Anal Gland Problems in Dogs – Things You Should Know

If you’ve found that your doggo releases a foul-smelling fluid upon being scared, stressed or shocked, you may misunderstand their behavior to be loose bowels, but in reality, it means they’re expressing their anal glands.

Dogs have two small oval-shaped glands on each side of their anus. These glands produce a fluid with a strong, pungent and fishy odor which is unique to each dog. A small amount of this fluid when released is believed to be for marking their territory. But most dogs release this fluid unwillingly when they face a stressful or fearful situation.

Several dogs will live their life without any issues with their anal glands. However, sometimes these glands may become full, infected or impacted. When signs of anal gland issues are observed, dog parents should visit their vet.

Signs of Anal Gland Issues

  • Blood or pus in the stool or near the anus
  • Difficulty or straining while defecating
  • Excessive itching or licking the anal area
  • Scooting the rear end of the body along the floor or lawn


There are certain factors that may increase the chances of a dog developing abscessed, infected or impacted anal glands. These are:

  • Inadequate dietary fiber
  • Obesity
  • Chronic dermatitis
  • Allergies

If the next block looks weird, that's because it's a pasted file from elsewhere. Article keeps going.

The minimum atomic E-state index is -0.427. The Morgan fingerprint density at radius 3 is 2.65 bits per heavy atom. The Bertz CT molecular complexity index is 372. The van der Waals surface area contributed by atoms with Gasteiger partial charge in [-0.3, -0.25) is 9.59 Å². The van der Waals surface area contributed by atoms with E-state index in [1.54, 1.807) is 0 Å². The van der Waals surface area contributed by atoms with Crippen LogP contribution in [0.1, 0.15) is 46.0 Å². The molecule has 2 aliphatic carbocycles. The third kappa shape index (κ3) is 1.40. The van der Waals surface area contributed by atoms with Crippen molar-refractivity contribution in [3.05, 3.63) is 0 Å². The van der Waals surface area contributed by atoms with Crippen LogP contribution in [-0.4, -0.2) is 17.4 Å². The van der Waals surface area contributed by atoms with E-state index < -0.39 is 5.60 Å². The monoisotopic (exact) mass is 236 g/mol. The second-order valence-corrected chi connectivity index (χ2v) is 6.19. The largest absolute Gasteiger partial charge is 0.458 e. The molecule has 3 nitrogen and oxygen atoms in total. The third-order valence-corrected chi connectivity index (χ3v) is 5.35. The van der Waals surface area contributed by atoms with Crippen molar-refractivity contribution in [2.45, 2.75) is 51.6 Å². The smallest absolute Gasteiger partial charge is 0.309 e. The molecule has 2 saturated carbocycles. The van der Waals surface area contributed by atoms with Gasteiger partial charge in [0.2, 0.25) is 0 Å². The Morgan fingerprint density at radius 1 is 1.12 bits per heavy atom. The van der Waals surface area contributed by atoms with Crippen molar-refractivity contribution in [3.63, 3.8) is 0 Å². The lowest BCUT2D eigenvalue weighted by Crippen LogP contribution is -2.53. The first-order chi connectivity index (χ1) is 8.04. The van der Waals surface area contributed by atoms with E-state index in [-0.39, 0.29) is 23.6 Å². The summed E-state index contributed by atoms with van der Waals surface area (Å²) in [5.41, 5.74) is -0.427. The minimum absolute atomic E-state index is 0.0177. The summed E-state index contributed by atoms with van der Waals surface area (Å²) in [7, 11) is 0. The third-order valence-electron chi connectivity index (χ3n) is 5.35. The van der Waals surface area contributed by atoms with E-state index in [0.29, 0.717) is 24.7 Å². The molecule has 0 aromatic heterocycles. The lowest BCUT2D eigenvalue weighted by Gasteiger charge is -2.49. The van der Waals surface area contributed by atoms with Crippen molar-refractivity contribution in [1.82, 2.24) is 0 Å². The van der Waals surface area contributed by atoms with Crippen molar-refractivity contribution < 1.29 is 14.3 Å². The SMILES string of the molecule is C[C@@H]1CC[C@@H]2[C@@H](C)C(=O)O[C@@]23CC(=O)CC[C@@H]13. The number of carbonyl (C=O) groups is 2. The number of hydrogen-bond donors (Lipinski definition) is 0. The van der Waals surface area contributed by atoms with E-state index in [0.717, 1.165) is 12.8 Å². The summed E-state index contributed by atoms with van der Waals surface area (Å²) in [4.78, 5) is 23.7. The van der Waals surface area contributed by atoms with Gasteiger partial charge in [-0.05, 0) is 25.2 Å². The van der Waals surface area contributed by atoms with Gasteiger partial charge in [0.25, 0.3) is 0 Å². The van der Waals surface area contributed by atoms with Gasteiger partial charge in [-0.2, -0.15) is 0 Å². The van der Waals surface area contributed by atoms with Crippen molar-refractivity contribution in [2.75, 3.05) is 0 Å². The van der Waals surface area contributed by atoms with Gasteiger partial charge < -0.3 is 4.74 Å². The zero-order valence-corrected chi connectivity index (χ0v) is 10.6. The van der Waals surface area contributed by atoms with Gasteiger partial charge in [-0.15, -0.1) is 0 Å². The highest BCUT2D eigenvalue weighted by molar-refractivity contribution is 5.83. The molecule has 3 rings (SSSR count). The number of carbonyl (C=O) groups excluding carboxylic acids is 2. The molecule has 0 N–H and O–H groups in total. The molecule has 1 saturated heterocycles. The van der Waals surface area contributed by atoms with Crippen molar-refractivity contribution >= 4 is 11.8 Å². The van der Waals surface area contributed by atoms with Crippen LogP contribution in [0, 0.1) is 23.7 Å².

• Chronic soft stool

It’s also observed that anal gland problems are more common in smaller breeds; however, no breed is safe from this problem.

Some of these cause can be removed by the right supplement. Also, Glandex by K9 Rocks is especially made for handling anal glands on dogs and is very effective.

Treatment and Prevention

The first thing to do when your pup shows signs of anal gland problems is to take them to your vet. Your vet may manually express the glands and may prescribe a supplement or antibiotic if an infection is an underlying cause.

For the prevention of the issue, discuss a diet plan for your pooch with your veterinarian. They may suggest to include fish oil and increase dietary fiber in your dog’s diet. Common suggestions by vets include raw or cooked pumpkin, canned pumpkin and unsalted pumpkin seeds. Make sure by reading the label that the canned pumpkin doesn’t contain xylitol which is toxic to dogs.

Purpose of Anal Sac

Although the exact purpose of anal glands is not known, there’re a few theories regarding their use. One of the theories propose that their secretion acts as a territorial scent marker. Another theory says that it acts as a lubricant to help the dog pass hard stool. The fluid is excreted also when the doggie has a bowel movement. Since its odor is unique to the dog, it tells other dogs about dog’s sex, approximate age and health.

If your dog is biting their butt or scooting over the ground, they’re trying to relieve the discomfort of an impacted anal gland. In that case, you should take them to the vet who would manually express the glands, and thus comfort your four-legged friend.